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Activation energy for chemical reaction

  1. Aug 28, 2016 #1
    Only particles that possess enough energy to overcome the activation energy and orientated correctly will collide and form products. How about those particles which do not possess enough kinetic energy to overcome the activation barrier? Does it mean that for a particular chemical reaction where 1 mol of a reactant is needed, the actual amount of reactant that reacts is less than 1 mol?

  2. jcsd
  3. Aug 28, 2016 #2


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    You've compared "apples to oranges:" can you rephrase the question in a way that it answers itself?
  4. Aug 28, 2016 #3


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    You are aware of the fact molecules are in constant motion, they rotate and collide all the time, exchanging energy?
  5. Aug 28, 2016 #4
    What do you mean with " [...] where 1 mol of a reactant is needed"? Needed for what?

    Obviously, one mole of reactant doesn't react instantaneously. But that's not your question, right?
  6. Aug 29, 2016 #5
    I just started reading about activation energy today, but from what I gather, once the initial energy is supplied to kick-start the reaction, then the energy released (let us assume that the reaction is exothermic) is enough to activate the other molecules and finish the reaction.

    EDIT: On second thought, it seems to me that some energy must be supplied externally in order to sustain the reaction?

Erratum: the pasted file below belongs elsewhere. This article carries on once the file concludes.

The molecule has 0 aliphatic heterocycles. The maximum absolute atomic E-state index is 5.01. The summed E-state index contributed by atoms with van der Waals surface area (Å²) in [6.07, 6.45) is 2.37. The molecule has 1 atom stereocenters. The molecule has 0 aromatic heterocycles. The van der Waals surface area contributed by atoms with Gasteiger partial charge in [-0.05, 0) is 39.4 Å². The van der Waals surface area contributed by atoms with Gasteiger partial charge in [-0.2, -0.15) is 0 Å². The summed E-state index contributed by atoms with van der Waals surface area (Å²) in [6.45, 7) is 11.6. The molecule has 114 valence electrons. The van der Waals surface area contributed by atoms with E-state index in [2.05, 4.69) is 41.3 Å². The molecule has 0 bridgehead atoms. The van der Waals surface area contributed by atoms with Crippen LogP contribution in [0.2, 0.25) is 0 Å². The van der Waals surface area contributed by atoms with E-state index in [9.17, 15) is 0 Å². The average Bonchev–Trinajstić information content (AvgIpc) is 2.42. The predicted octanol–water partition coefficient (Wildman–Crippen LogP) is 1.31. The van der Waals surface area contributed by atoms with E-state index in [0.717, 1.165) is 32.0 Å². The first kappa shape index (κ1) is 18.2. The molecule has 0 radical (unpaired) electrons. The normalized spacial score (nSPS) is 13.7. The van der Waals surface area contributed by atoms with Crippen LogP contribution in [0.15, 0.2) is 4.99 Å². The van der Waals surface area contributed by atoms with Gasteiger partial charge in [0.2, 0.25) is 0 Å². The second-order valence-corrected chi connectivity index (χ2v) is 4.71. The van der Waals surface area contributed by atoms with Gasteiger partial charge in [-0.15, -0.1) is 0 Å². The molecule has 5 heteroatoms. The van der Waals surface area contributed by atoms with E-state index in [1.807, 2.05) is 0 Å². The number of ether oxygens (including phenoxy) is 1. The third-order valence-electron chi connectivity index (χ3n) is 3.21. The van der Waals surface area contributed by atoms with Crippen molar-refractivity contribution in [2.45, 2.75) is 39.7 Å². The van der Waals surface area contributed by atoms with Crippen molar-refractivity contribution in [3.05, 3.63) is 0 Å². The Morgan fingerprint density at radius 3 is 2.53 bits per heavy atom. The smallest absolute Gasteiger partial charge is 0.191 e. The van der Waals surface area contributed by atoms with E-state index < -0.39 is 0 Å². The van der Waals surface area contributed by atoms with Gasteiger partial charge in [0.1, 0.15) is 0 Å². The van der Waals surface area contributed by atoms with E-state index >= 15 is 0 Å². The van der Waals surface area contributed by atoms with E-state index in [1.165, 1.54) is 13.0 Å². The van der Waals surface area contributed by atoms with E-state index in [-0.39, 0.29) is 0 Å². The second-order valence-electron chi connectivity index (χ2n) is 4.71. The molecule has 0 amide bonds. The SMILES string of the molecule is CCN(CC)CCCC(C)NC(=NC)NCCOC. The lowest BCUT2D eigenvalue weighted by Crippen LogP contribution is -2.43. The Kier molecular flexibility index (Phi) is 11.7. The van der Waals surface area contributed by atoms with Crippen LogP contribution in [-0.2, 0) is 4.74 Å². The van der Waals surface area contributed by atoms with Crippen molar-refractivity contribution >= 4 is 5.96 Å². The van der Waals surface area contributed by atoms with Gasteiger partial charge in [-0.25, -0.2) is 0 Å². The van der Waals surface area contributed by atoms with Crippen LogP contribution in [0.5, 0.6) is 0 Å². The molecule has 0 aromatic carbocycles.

Example: Suppose we wish to combine hydrogen molecules with oxygen molecules to form water. We raise the temperature enough so that the activation energy is reached and at least one molecule of hydrogen has combined with a molecule of oxygen. This is an exothermic reaction, so let us now remove our external heat source. Surely the heat released from that first combination of hydrogen and oxygen isn't enough to sustain the reaction until all of the hydrogen and oxygen combines? Am I right when I say this? Intuitively, it seems to me that we must continue to supply heat in order to force the reaction to continue.
  7. Aug 30, 2016 #6


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    IMHO you are missing the fact molecules exchange energy, and their energies are not constant. That in turn means in a sample some molecules have higher energy, and some molecules have lower energy. As long as the temperature is kept constant fraction of the molecules that have higher energy is constant as well, so you can't just consume in the reaction all these molecules with higher energies and be left with those of lower energies.

  8. Aug 30, 2016 #7
    At a certain temperature, a certain ratio of molecules will have sufficient energy. If they are 'removed' somehow (let's say they reacted) but the temperature is magically held constant, the system must still have the same ratio of molecules with sufficient energy. So it will rearrange to still have the same distribution (Boltzmann).

    Changing this distribution means changing the temperature.
  9. Sep 7, 2016 #8


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    It's called an Oxy-Hydrogen torch; it has a specialized use in the Semiconductor manufacturing industry. Just like the burner of a gas stove, a blow torch, or a welding torch, once the reaction is started you can remove the ignition source and the reaction (flame/burning) continues. (Works with wooden houses too.)
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